USB : Overview    USB Is Like A Railroad  

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Most books on USB start out with all sorts of heart-stopping detail that make our eyes glaze over right away.

We figure you only want to learn enough USB to get your job done (but get it done right), so we’re going to take a different approach here. We’ll start off describing USB by an analogy. Occasionally, we’ll slip in a real USB term in parentheses, to show which part of our analogy corresponds to which term in the USB world.

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You can think of USB as a railroad, and for simplicity’s sake, we’ll talk about just two railroad stations: one in your peripheral device, which we’ll think of as our cozy little home town called Hidville.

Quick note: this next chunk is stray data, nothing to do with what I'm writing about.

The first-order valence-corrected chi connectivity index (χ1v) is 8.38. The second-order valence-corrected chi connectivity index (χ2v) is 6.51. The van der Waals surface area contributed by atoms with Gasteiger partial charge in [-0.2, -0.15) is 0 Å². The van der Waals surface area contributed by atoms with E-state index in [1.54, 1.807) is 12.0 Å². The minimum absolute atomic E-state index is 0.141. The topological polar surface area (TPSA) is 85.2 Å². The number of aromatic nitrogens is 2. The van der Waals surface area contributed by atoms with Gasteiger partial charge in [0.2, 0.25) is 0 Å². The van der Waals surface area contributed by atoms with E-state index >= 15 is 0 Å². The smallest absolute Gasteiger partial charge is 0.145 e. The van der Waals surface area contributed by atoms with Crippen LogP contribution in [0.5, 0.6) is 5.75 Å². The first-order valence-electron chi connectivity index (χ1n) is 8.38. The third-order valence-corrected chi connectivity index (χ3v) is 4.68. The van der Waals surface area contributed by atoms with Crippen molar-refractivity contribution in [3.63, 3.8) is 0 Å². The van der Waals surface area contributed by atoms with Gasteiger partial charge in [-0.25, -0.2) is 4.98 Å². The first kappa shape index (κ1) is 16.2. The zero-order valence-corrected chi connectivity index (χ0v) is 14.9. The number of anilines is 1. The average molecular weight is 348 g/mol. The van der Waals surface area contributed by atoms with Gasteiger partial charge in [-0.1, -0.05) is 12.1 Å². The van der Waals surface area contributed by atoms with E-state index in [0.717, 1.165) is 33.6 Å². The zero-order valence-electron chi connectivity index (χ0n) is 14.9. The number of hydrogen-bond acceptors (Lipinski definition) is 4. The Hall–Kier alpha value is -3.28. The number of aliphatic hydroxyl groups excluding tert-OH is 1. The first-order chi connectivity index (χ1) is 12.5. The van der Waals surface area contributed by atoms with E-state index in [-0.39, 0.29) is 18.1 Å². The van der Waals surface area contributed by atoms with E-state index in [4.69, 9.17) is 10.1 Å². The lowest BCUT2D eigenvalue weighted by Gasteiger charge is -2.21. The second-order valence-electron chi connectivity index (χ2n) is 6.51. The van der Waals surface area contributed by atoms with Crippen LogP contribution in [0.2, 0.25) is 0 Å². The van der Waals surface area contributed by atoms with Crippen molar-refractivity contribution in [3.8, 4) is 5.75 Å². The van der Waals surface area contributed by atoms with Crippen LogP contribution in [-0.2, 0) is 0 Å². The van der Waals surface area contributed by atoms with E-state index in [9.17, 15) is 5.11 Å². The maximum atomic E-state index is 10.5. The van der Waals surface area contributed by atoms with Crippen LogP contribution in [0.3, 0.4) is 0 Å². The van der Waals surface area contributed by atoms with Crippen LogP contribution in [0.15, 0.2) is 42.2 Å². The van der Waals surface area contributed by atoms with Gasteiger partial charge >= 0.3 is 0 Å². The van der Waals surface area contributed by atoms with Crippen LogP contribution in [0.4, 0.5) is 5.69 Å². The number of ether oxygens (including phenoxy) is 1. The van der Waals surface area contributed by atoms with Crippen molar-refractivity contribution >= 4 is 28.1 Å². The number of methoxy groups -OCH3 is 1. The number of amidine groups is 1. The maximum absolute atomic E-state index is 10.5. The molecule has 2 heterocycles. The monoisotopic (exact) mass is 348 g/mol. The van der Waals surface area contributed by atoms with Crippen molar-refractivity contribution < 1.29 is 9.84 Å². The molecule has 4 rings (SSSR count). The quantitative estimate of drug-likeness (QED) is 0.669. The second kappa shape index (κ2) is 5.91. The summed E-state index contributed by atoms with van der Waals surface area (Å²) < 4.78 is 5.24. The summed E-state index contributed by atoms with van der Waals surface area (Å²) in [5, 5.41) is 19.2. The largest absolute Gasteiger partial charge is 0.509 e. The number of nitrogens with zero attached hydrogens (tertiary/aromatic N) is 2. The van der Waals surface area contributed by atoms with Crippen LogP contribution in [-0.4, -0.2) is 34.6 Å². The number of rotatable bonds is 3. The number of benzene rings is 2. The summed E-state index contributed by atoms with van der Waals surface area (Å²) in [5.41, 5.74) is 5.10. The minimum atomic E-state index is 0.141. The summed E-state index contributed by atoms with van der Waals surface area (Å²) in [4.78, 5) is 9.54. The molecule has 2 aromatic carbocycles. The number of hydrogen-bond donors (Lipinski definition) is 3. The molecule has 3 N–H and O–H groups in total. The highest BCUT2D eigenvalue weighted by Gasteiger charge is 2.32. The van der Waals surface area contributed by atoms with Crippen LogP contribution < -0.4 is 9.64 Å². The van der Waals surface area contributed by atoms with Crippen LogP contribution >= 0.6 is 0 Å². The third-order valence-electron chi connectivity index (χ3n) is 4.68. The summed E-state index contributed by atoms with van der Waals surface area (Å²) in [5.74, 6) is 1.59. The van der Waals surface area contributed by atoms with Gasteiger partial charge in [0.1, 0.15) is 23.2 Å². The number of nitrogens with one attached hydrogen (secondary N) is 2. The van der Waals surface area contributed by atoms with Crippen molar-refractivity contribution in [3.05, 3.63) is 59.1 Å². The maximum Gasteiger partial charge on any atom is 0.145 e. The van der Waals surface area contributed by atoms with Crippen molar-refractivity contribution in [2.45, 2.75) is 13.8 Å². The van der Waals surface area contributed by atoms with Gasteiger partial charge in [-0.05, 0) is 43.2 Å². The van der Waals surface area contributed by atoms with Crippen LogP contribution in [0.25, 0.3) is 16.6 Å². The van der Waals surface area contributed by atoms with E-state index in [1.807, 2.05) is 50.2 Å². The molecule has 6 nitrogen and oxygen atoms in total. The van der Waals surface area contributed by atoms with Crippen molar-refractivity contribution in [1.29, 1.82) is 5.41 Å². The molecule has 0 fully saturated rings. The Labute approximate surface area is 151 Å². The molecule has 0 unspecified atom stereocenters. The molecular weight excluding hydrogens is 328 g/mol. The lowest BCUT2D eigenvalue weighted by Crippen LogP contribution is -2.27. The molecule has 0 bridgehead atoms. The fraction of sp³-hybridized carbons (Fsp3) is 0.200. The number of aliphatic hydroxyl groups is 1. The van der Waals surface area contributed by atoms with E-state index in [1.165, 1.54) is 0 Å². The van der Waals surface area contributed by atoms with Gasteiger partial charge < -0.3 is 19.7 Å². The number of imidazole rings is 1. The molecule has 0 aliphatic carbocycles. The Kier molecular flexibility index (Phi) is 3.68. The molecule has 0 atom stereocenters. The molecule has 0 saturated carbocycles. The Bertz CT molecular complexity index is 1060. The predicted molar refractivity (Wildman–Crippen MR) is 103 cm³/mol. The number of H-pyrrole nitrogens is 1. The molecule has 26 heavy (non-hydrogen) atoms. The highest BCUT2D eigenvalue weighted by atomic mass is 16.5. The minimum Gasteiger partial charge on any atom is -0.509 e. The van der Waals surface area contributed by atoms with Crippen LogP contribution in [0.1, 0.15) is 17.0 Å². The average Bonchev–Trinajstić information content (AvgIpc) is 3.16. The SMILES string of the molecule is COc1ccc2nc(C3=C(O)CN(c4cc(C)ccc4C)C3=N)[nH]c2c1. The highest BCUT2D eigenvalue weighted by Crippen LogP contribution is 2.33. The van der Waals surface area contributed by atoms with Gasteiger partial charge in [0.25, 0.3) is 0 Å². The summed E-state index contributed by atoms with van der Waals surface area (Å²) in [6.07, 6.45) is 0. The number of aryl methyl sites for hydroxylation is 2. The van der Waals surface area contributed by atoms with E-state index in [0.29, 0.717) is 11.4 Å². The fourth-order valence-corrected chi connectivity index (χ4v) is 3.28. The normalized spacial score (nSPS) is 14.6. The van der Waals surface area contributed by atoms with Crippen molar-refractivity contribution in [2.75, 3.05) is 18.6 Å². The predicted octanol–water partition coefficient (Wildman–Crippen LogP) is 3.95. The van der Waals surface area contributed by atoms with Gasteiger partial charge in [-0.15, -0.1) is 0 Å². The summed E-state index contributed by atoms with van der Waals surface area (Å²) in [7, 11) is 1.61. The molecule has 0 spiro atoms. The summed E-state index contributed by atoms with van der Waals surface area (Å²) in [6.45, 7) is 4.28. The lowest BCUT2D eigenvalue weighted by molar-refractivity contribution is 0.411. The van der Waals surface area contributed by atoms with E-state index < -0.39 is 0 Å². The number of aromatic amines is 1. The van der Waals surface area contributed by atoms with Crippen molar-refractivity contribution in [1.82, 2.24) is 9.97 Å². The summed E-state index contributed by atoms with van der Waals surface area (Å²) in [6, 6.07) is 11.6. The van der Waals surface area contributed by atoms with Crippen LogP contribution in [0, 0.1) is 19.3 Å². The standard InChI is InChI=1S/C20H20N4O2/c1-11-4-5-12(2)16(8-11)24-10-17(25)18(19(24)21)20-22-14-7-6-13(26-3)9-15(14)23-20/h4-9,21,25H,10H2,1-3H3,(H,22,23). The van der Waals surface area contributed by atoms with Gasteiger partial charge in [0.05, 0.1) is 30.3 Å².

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And the other is in your PC, which we’ll think of as the big bustling PC City.

It’s a pretty fast railroad, with a new train (USB Frame) leaving each station every millisecond. (That's every 0.001 second.)

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We’ll think of ourselves as a business that has branches in both Hidville and in PC City. We need to send packages back and forth between these branches, using the USB Railroad.
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 So, how do we get on the train?

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If we can get a ticket on the train, the deal is pretty sweet: we get your own private railroad car —or if we need it, a whole set of private cars.

However, there is a catch: we may not be able to get on the train at all, unless we pay for our ticket with the right currency.